Cannabinoids can signal for cell death in various types of cancer cells, including MCL, via ceramide de novo synthesis18, 20, 31 occurring in the ER.32 Both pharmacological and genetic inhibition of the key enzymes participating in biosynthesis of ceramide abrogated cell death of cannabinoid-treated Rec1 cells.33 Accumulation of newly synthesized ceramides in ER can cause ER stress, as reported by Salazar et al.25 in THC-treated glioma cells. We now show that the levels of the ER stress proteins, BiP and CHOP, increase in MCL cell lines during 10 h of incubation with WIN55,212-2. In Granta519, BiP and CHOP remain elevated at 24 and 48 h, respectively, thus at a time point when the process of LC3-II-positive cytoplasmic vacuolation is extensive. This is in line with other reports showing that cannabinoids activate ER stress.25, 34 Importantly, ER stress has been also associated with the paraptotic cell death.21, 35 The fact that cannabinoids induce ER stress in all MCL cell lines studied suggests that the cell decision on entering apoptotic or paraptotic signaling pathway happen after or independent of pro-death UPR signaling. Extensive ER dilation can relate to malfunctioning downstream of apoptotic pathways due to drug effects or genetic alterations in cancer cells. Tardito et al. showed that the copper complex A035 and other copper complexes,36 as well as activating UPR, inhibit caspase-3, probably by direct interactions of copper with the catalytic cysteine in the active site of caspase-3. Moreover, Ding et al.37 proposed that proteasome inhibitor MG132 leads to post-UPR ER dilation in Bcl2-associated X protein (Bax)-negative as opposed to Bax-positive HCT116 cells.

The molecular bases for these different PCD responses to cannabinoids are yet unknown. Possibly, the balances between pro- and anti-apoptotic factors, such as B-cell lymphoma 2 (Bcl2) family molecules, are divergent between MCLs that are sensitive to cannabinoid-inducing apoptosis and those that undergo paraptosis. Overexpression of BCL2 is not an uncommon event in malignant lymphomas, including MCL, and may be a result of genomic aberrations encompassing the BCL2 locus at chromosome 18q21. In contrast to Rec1, Granta519 carries increased copy numbers of BCL2 and expresses higher BCL2 mRNA levels.38 We cannot exclude the possibility that increased expression of BCL2 contributed to the resistance to cannabinoid-induced apoptosis in Granta519. However, JeKo has a near-triploid karyotype, and CGH analysis has demonstrated an extra copy of BCL2 in this cell line.39 Furthermore, Sperandio et al.26 showed that, among other inhibitors of apoptosis, a pro-survival member of Bcl2 family, B-cell lymphoma-extra large (Bcl-xL), did not protect 293T-IGFR-IC cells from paraptotic cell death, indicating that proteins outside of anti-apoptotic Bcl2 family members may be of greater importance. Chen et al.40 recently showed that Granta519 cells respond differently to an inhibitor of cyclin-dependent kinases 2, 7 and 9, SNS-032, than other MCL cell lines tested. The authors speculated that Epstein—Barr virus (EBV) positivity as well as Bcl2 overexpression could contribute to the altered response of Granta519 cell line to SNS-032.40 However, the EBV-positive JVM2 cell line underwent apoptosis when treated with cannabinoids. Furthermore, the primary MCL cells from patient PB were EBER (EBV-encoded RNA) negative (data not shown).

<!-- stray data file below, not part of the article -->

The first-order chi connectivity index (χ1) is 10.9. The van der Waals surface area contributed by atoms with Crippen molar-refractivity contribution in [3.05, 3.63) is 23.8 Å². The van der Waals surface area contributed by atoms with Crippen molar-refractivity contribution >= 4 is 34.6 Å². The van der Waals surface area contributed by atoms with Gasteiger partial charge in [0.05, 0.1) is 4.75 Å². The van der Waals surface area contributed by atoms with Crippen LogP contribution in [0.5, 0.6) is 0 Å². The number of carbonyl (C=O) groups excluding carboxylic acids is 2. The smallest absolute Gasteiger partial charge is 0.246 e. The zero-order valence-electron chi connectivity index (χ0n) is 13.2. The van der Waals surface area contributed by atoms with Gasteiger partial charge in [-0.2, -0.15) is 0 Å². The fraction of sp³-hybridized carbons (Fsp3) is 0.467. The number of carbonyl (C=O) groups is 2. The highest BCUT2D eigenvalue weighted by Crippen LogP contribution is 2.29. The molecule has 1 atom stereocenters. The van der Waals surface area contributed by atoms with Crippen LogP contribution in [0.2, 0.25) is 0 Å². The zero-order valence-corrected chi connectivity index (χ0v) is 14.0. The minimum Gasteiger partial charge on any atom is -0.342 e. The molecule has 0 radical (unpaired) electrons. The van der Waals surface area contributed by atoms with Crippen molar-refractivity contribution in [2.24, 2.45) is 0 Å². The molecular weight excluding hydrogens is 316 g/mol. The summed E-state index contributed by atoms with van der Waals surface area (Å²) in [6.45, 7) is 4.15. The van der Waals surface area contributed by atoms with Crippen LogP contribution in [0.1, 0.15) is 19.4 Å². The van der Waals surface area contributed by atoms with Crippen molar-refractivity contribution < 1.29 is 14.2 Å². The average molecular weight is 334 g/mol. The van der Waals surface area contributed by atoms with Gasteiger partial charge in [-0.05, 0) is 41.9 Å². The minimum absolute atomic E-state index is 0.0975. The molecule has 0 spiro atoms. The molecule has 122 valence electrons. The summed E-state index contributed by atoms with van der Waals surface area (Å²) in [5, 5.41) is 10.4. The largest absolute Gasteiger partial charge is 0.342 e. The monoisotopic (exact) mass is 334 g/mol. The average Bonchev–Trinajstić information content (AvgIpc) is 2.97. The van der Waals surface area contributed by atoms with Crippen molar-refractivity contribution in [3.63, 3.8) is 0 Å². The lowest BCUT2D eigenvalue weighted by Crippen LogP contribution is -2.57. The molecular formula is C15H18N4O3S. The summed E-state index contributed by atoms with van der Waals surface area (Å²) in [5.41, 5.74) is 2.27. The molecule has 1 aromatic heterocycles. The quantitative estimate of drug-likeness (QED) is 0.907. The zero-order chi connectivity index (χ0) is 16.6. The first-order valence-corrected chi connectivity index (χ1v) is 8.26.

We conclude that cannabinoids may induce cell death by a pathway associated with cytoplasmic vacuolation in cases of MCLs that are resistant to apoptosis. Activation of more than one type of cell death by cannabinoids widens their potential therapeutic usefulness toward lymphomas overexpressing cannabinoid receptors.

Materials and Methods
WIN55,212-2 and AEA were from Tocris (Bristol, UK). CQ, CHX and PI were from Sigma-Aldrich (Dorset, UK). PD98059 and U0126 were from Calbiochem (Merck, Darmstadt, Germany). SR141716 and SR144528 were from Cayman Chemical (Ann Arbor, MI, USA).
Patient samples
Tumour cells were isolated as described previously,20 viability frozen in freezing medium containing 10% DMSO (Merck, Darmstadt, Germany), 40% fetal bovine serum (FBS; Invitrogen, Paisley, UK) and 50% RPMI+GlutaMax (Invitrogen) according to the Biobank procedures at Karolinska University Hospital, Huddinge, and stored at −135 °C
Cell culture of primary cells and cell lines